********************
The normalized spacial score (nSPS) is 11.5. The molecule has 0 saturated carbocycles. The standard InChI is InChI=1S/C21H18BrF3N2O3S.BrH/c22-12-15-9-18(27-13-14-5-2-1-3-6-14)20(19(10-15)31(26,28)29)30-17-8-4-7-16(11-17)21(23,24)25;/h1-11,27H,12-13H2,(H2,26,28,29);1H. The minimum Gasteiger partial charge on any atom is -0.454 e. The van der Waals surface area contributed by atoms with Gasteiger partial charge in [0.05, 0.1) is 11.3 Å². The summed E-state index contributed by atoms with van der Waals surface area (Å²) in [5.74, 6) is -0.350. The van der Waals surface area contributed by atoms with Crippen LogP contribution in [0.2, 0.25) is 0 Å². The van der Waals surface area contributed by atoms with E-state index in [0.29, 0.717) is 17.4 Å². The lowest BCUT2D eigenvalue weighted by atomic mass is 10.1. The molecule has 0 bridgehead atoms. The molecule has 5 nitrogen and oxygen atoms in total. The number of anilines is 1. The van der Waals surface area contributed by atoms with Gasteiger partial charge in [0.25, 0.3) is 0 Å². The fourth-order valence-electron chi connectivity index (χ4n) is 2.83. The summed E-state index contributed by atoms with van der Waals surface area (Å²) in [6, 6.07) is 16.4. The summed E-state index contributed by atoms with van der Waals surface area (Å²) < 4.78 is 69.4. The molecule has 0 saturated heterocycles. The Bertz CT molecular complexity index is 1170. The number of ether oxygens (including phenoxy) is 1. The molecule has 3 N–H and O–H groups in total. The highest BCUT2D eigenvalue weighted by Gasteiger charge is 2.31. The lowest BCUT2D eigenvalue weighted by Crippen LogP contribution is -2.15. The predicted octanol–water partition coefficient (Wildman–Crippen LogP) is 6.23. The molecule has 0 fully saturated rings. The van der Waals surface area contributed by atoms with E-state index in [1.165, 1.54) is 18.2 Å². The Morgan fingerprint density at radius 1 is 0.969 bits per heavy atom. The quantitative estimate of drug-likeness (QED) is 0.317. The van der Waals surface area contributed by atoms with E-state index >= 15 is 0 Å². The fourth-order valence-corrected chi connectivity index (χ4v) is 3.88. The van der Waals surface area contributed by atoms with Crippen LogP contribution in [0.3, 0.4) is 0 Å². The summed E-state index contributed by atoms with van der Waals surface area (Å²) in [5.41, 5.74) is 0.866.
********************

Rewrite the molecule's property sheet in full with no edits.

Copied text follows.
The normalized spacial score (nSPS) is 11.5. The molecule has 0 saturated carbocycles. The standard InChI is InChI=1S/C21H18BrF3N2O3S.BrH/c22-12-15-9-18(27-13-14-5-2-1-3-6-14)20(19(10-15)31(26,28)29)30-17-8-4-7-16(11-17)21(23,24)25;/h1-11,27H,12-13H2,(H2,26,28,29);1H. The minimum Gasteiger partial charge on any atom is -0.454 e. The van der Waals surface area contributed by atoms with Gasteiger partial charge in [0.05, 0.1) is 11.3 Å². The summed E-state index contributed by atoms with van der Waals surface area (Å²) in [5.74, 6) is -0.350. The van der Waals surface area contributed by atoms with Crippen LogP contribution in [0.2, 0.25) is 0 Å². The van der Waals surface area contributed by atoms with E-state index in [0.29, 0.717) is 17.4 Å². The lowest BCUT2D eigenvalue weighted by atomic mass is 10.1. The molecule has 0 bridgehead atoms. The molecule has 5 nitrogen and oxygen atoms in total. The number of anilines is 1. The van der Waals surface area contributed by atoms with Gasteiger partial charge in [0.25, 0.3) is 0 Å². The fourth-order valence-electron chi connectivity index (χ4n) is 2.83. The summed E-state index contributed by atoms with van der Waals surface area (Å²) in [6, 6.07) is 16.4. The summed E-state index contributed by atoms with van der Waals surface area (Å²) < 4.78 is 69.4. The molecule has 0 saturated heterocycles. The Bertz CT molecular complexity index is 1170. The number of ether oxygens (including phenoxy) is 1. The molecule has 3 N–H and O–H groups in total. The highest BCUT2D eigenvalue weighted by Gasteiger charge is 2.31. The lowest BCUT2D eigenvalue weighted by Crippen LogP contribution is -2.15. The predicted octanol–water partition coefficient (Wildman–Crippen LogP) is 6.23. The molecule has 0 fully saturated rings. The van der Waals surface area contributed by atoms with E-state index in [1.165, 1.54) is 18.2 Å². The Morgan fingerprint density at radius 1 is 0.969 bits per heavy atom. The quantitative estimate of drug-likeness (QED) is 0.317. The van der Waals surface area contributed by atoms with E-state index >= 15 is 0 Å². The fourth-order valence-corrected chi connectivity index (χ4v) is 3.88. The van der Waals surface area contributed by atoms with Crippen LogP contribution in [0.3, 0.4) is 0 Å². The summed E-state index contributed by atoms with van der Waals surface area (Å²) in [5.41, 5.74) is 0.866.